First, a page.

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International Forwarding Association Blog » Sea freight in Europe » Challenges That Shipping Businesses Face in 2021
Servicing of Merchant Ships

Challenges That Shipping Businesses Face in 2021

2020 was a difficult year for most sectors, and the shipping industry is not an exception. A year and a half into a global health and economic crisis, freight forwarders face a number of challenges, from marine insurance claims and risk of cargo damage to machinery breakdown and delays of servicing of equipment and vessels.

Servicing of Merchant Ships

With physical distancing protocols and lockdown measures still in place, delays of servicing of emergency equipment and merchant ships could endanger crew and offshore staff safety. Ship yards and ports already face delays due to staff in quarantine and shortage of workers. At sites where inspections and statutory surveys are delayed, there is a risk of undetected faults, resulting in compromised safety. Industry experts point that routine inspections are key for identifying ships with faulty equipment. Shortage of workers could also affect incident response operations, resulting in incidents such as grounding, collision, or fire.

Reduced staffing at port facilities and warehouses also increases the risk of damage, fire, and theft, especially in case of prolonged shortages.

 

 

Shortage of Spared Parts Causing Delayed Maintenance

Supply chain disruptions may cause delays in maintenance of merchant vessels due to shortage of spare parts. In fact, damage of equipment and machinery is a major cause for incidents onboard ships. Statistics show that about 9,000 out of 26,000 incidents that occurred between 2010 and 2019 were caused by equipment breakdown.

Cargo Damage

The global crisis hit transportation businesses, air freight, and shippers, resulting in major changes in cargo movement. Cargo stranded in areas without protective measures and security controls is at risk of damage due to extreme temperatures, fire, and delays. In most cases, cargo insurance does not cover damage and loss due to delays, and insurance companies are not responsible for any additional costs resulting from cargo kept in warehouses or discharged short of final destination. Perishable goods such as fruits and vegetables may have coverage for spoilage resulting from a peril. However, insurance does not cover deterioration and loss of value due to delayed or late shipping.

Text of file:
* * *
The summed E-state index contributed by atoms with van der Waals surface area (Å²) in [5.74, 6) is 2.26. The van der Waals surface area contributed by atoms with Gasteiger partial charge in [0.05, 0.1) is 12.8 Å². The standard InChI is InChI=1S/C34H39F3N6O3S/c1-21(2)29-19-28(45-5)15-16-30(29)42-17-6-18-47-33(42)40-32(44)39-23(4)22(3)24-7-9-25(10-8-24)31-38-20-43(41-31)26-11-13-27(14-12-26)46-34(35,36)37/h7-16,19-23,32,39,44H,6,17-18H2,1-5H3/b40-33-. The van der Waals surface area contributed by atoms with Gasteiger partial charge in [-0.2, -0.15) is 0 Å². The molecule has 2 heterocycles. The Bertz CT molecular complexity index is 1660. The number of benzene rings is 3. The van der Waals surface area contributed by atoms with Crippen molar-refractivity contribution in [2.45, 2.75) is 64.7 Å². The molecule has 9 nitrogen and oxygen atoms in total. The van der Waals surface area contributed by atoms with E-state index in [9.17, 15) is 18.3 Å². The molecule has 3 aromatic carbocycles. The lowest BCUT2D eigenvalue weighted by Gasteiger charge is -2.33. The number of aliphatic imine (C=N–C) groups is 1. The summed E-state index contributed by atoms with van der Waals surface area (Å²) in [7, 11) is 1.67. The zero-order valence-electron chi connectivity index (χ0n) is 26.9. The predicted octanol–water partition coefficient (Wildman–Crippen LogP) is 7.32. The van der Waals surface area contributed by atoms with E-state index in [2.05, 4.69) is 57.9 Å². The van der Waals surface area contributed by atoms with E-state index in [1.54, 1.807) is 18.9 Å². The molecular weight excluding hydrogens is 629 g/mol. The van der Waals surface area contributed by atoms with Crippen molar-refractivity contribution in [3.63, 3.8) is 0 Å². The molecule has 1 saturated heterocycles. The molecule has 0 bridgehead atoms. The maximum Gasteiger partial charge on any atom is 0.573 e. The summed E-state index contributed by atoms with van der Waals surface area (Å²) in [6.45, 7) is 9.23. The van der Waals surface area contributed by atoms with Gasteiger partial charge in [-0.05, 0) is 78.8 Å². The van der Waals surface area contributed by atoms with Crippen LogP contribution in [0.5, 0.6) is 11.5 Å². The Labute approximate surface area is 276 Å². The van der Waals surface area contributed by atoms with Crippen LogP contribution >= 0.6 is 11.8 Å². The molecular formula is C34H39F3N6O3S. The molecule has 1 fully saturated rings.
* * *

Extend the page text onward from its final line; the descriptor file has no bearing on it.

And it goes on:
Crew Safety

One of the biggest challenges for international freight forwarding businesses is the inability to swap crews, which is important to ensure staff welfare, health, and safety. Major ports across the globe have restrictions in place, with 92 countries prohibiting crew swaps and 120 countries having implemented restrictions on crew changes.

Seafarers play a key role in delivering essential goods like fuel, medicines, and food and enabling global trade and supply chains to keep running. Shipping stakeholders such as industry leaders, governments, and international organizations have issued guidelines and recommendations to ensure that crews have access to medical care, are protected from Covid-19 onboard, and that ports and commercial vessels meet all sanitary requirements. Yet due to protective measures and border closures as well as scarce availability of flights, hundreds of thousands of crew are stranded onboard vessels, and there is no consensus on measures and policies that can facilitate crew swaps and transfers.